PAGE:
Oh, they are hot everywhere in Florida. Even the little one doesn’t need to be under its mother today. Sadly, Gabby still incubates that egg that is no longer viable. I don’t know how long it takes before the mothers give up on these eggs. But that little tiny E24 is sure a fluffy butterball. So cute.
Samson brought in a nice big fish for Gabby and E24 just a few minutes ago.
Samson has brought in some more fish. As the sun begins to get ready to set the little one, E24 is underneath Gabby keeping warm.
And speaking of Samson. The nest that we are looking at belongs to Gabby and Samson. Samson was born on this nest 8 years ago to Romeo and Juliet. Juliet was injured by an intruder and both her and Romeo disappeared. Their son now has their nest. Someone posted a picture of Samson on the nest with his mother, Juliet, today. He looked formidable back then. So happy he is on his parent’s nest!
Big Bear Eagle Cam, Big Bear California: Jackie, Shadow, and 2 eggs of second clutch
Shadow brought in a nice big fish for Jackie during the snow storm but hurrah – the snow and ice pellets have stopped. There is blue sky in the distance. He has now changed positions with her and he is incubating the eggs.
The Trio Love Nest, Fulton, Illinois: Starr, Valor I and II and we are awaiting eggs
The camera has been down and the weather has been extremely frigid in this area of the United States. It appears that the eagles are hunkered down somewhere else and not on the nest.
Duke Farms Eagle Nest, Hillsborough, NJ: Two adult eagles, three eggs
The snow has stopped and some of it on the nest is melting. We have three eggs under these tenacious beautiful birds.
Royal Albatross Cam, Taiaroa Head, NZ: Lime-Green-Lime and Lime-Green-Black and chick
Everything is fine down in New Zealand except — these parents simply cannot stay away from their chick. I just get used to one being on the nest and then, surprise, the other one returns from sea in twenty-four hours! The norm is about six or seven days during feeding periods. And if you think all birds are the same, they are not. I expected similar behaviour to the Royal Cam parents last year. OGK, the dad, was the light of little Pippa’s eyes (her Maori name is Atawhai). They would literally run to one another once she could walk. He would give her long feedings and sit next to her. The mother, on the other hand, would feed Pippa very quickly and leave. The two this year are, of course, very fond of one another preening and sky calling but they are both so devoted to this little one.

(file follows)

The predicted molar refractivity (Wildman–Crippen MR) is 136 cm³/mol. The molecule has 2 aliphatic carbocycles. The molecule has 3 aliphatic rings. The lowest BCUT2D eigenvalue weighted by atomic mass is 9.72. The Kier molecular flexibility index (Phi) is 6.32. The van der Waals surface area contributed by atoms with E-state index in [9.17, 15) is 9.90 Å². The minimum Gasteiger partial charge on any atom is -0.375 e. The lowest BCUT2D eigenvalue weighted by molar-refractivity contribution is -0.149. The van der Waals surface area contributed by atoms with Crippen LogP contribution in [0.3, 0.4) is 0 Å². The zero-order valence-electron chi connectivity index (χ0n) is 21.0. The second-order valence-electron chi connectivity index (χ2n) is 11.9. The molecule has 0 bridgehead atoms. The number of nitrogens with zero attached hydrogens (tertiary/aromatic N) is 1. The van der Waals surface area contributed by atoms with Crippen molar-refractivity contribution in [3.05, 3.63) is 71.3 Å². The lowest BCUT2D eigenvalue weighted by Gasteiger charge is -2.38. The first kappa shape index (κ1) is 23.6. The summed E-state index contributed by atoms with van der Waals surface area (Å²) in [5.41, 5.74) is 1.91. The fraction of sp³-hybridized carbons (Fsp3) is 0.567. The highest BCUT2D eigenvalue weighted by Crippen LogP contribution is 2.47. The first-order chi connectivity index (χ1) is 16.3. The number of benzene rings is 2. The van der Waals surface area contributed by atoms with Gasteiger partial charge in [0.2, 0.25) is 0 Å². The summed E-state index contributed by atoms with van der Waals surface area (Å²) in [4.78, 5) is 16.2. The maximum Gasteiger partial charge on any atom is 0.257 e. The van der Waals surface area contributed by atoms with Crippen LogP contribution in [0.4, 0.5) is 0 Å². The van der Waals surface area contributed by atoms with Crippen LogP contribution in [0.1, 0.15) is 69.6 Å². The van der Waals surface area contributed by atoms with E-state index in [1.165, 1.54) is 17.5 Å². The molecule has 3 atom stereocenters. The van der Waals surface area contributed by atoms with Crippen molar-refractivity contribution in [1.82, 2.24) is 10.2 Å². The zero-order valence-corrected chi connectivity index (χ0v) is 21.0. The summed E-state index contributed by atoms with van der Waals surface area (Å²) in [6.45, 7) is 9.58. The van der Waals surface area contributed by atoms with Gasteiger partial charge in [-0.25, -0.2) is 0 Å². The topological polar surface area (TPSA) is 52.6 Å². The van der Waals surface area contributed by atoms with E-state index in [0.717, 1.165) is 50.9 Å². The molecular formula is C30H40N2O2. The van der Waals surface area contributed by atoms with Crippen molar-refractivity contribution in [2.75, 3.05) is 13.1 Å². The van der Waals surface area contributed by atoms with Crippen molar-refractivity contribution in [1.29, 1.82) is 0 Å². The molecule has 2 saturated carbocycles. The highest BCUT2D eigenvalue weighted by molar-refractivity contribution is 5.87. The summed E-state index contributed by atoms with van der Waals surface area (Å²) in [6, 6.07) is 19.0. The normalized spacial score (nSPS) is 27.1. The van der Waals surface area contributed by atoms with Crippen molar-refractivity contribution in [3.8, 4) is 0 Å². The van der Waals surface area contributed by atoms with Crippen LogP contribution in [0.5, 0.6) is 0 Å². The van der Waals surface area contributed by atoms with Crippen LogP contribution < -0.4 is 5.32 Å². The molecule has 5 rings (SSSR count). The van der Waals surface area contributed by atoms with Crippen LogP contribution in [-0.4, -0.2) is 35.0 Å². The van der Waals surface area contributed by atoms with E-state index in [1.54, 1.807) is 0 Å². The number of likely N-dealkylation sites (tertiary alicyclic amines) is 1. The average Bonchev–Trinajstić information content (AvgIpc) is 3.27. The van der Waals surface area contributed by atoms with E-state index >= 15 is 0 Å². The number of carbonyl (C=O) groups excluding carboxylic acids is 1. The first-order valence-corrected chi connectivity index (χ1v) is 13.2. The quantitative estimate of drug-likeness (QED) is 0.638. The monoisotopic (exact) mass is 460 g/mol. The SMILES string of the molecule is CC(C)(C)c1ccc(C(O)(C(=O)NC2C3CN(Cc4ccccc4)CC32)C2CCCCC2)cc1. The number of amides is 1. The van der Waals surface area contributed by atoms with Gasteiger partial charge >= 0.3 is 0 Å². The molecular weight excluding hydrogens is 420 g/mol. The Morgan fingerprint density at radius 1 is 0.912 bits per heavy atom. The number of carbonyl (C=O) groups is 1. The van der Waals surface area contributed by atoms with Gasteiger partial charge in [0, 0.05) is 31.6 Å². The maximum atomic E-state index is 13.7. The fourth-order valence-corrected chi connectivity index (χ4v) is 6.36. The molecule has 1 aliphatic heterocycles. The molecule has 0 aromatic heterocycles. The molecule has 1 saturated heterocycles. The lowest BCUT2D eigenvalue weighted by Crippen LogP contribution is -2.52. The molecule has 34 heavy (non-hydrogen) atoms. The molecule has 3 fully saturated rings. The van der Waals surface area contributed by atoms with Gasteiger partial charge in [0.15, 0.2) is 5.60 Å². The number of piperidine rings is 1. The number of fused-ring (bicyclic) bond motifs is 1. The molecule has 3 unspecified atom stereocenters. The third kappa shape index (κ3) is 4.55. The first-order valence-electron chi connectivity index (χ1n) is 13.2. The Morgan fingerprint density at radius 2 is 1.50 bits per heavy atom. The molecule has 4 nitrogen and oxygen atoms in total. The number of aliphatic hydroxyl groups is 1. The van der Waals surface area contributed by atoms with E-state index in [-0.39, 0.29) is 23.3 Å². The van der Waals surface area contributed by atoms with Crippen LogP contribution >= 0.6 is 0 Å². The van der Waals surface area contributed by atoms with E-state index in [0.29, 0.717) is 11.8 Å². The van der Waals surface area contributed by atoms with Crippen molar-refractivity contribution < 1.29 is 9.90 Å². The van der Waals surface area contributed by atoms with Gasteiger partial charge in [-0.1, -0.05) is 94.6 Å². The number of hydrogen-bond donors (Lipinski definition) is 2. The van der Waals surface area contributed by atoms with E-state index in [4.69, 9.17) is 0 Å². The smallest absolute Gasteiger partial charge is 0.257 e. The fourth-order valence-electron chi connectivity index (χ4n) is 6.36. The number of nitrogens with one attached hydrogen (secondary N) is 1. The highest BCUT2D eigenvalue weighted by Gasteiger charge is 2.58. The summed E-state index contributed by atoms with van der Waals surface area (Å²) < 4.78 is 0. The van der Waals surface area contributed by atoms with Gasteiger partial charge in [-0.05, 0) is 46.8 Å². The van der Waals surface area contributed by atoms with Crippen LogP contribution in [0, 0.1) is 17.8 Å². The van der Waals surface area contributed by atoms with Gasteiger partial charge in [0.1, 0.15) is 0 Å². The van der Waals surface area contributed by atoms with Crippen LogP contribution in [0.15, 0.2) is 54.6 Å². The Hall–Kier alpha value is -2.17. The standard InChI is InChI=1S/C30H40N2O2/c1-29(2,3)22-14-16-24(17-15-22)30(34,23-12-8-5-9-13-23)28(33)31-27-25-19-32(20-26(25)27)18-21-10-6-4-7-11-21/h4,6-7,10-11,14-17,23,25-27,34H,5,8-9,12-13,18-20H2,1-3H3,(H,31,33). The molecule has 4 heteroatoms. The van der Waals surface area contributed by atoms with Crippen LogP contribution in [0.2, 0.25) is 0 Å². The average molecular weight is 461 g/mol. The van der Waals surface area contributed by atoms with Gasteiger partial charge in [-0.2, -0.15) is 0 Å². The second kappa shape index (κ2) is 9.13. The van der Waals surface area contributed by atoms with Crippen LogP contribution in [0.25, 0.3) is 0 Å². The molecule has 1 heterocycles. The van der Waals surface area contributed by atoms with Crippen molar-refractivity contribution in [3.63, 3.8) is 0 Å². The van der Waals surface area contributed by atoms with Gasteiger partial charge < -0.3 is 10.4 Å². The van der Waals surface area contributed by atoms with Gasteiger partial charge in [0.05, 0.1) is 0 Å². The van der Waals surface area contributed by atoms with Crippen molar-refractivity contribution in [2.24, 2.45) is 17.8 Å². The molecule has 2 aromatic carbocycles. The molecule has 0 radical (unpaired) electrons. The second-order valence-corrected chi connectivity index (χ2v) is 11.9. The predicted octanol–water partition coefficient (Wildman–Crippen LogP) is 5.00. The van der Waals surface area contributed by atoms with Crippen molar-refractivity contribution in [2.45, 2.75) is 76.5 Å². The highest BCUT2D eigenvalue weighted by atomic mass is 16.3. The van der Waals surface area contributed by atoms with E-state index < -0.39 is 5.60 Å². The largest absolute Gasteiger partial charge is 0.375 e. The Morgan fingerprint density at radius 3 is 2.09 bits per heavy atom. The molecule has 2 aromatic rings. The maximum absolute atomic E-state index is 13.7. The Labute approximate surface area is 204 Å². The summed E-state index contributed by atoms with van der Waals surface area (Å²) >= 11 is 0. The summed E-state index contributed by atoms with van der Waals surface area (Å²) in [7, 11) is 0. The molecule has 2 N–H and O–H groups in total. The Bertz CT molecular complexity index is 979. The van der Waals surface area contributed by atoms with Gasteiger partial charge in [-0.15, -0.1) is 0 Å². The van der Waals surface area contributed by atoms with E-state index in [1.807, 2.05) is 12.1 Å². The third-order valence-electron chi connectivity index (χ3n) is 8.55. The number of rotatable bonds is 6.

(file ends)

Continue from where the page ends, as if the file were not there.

Port Lincoln Osprey: Solly
As you know, we can track Solly by her satellite transmitter. She was up at Streaky Bay yesterday (photos posted). Let us see if we can check in on her today.
Well, she has moved. Yesterday, Solly had been at Streaky Bay which is at the bottom of this map. Solly has continued to move north. She spent the night at Kiffin Island and is now at Eba Anchorage. No pictures yet but she is testing out all of the territory. Gosh, it is nice to have a tracker on these seabirds. In fact, for those of you that might just be joining us, Solly is breaking records for the Ospreys. She is now more than 220 kilometers away from her natal nest at Port Lincoln. She is 146 days old.
Let’s see where Eba Anchorage is.
She travelled about 18 kilometres (11.1 miles) heading north. And Solly continues to break records. I wonder if she will go all the way to Perth?
On the map below she is in the upper left quadrant past Streaky Bay.
Everyone that we are able to see on our ‘bird’ checklist is fine despite the either frigid cold and snow or the heat in Florida. And the tracking information is going to become invaluable. We are already learning so much from Solly. Now with the two trackers on the Royal Cam Albatross, LGL and LGK, we will get some idea where they are fishing so close to Taiaroa Head.
Thank you for joining us at the end of the week. Take care. Stay safe. We look forward to you joining us tomorrow.
Thank you to the Eagle cams at NEFL, SWFL including D Pritchett Real Estate, Cornell Ornithology Lab and the NZ DOC, Duke Farms, The Trio Love Nest Cam, and Big Bear Eagle Cam. Their streaming footage provides me with my screen captures.